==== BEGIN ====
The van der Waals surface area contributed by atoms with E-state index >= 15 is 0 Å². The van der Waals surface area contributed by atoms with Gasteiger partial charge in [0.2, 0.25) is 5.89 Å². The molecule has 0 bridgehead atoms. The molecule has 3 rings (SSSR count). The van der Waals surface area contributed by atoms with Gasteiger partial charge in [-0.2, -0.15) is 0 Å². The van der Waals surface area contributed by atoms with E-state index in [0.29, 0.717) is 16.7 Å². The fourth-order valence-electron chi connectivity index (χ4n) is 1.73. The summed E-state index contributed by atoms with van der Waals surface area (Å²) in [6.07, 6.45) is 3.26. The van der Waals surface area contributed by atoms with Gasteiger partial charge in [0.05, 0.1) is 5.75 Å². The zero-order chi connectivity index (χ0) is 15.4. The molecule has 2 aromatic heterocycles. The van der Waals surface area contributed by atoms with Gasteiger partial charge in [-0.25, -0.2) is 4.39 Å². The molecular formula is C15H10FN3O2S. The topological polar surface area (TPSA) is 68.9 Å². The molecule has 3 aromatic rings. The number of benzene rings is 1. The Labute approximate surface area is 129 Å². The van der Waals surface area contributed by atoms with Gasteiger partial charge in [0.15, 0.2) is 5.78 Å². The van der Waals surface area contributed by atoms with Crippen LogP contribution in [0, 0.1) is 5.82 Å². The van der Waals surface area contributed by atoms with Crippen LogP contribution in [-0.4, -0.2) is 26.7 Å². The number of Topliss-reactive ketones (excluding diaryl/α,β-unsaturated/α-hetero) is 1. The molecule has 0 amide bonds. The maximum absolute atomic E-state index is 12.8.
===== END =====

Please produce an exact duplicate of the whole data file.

The van der Waals surface area contributed by atoms with E-state index >= 15 is 0 Å². The van der Waals surface area contributed by atoms with Gasteiger partial charge in [0.2, 0.25) is 5.89 Å². The molecule has 0 bridgehead atoms. The molecule has 3 rings (SSSR count). The van der Waals surface area contributed by atoms with Gasteiger partial charge in [-0.2, -0.15) is 0 Å². The van der Waals surface area contributed by atoms with E-state index in [0.29, 0.717) is 16.7 Å². The fourth-order valence-electron chi connectivity index (χ4n) is 1.73. The summed E-state index contributed by atoms with van der Waals surface area (Å²) in [6.07, 6.45) is 3.26. The van der Waals surface area contributed by atoms with Gasteiger partial charge in [0.05, 0.1) is 5.75 Å². The zero-order chi connectivity index (χ0) is 15.4. The molecule has 2 aromatic heterocycles. The van der Waals surface area contributed by atoms with Gasteiger partial charge in [-0.25, -0.2) is 4.39 Å². The molecular formula is C15H10FN3O2S. The topological polar surface area (TPSA) is 68.9 Å². The molecule has 3 aromatic rings. The number of benzene rings is 1. The Labute approximate surface area is 129 Å². The van der Waals surface area contributed by atoms with Gasteiger partial charge in [0.15, 0.2) is 5.78 Å². The van der Waals surface area contributed by atoms with Crippen LogP contribution in [0, 0.1) is 5.82 Å². The van der Waals surface area contributed by atoms with Crippen LogP contribution in [-0.4, -0.2) is 26.7 Å². The number of Topliss-reactive ketones (excluding diaryl/α,β-unsaturated/α-hetero) is 1. The molecule has 0 amide bonds. The maximum absolute atomic E-state index is 12.8.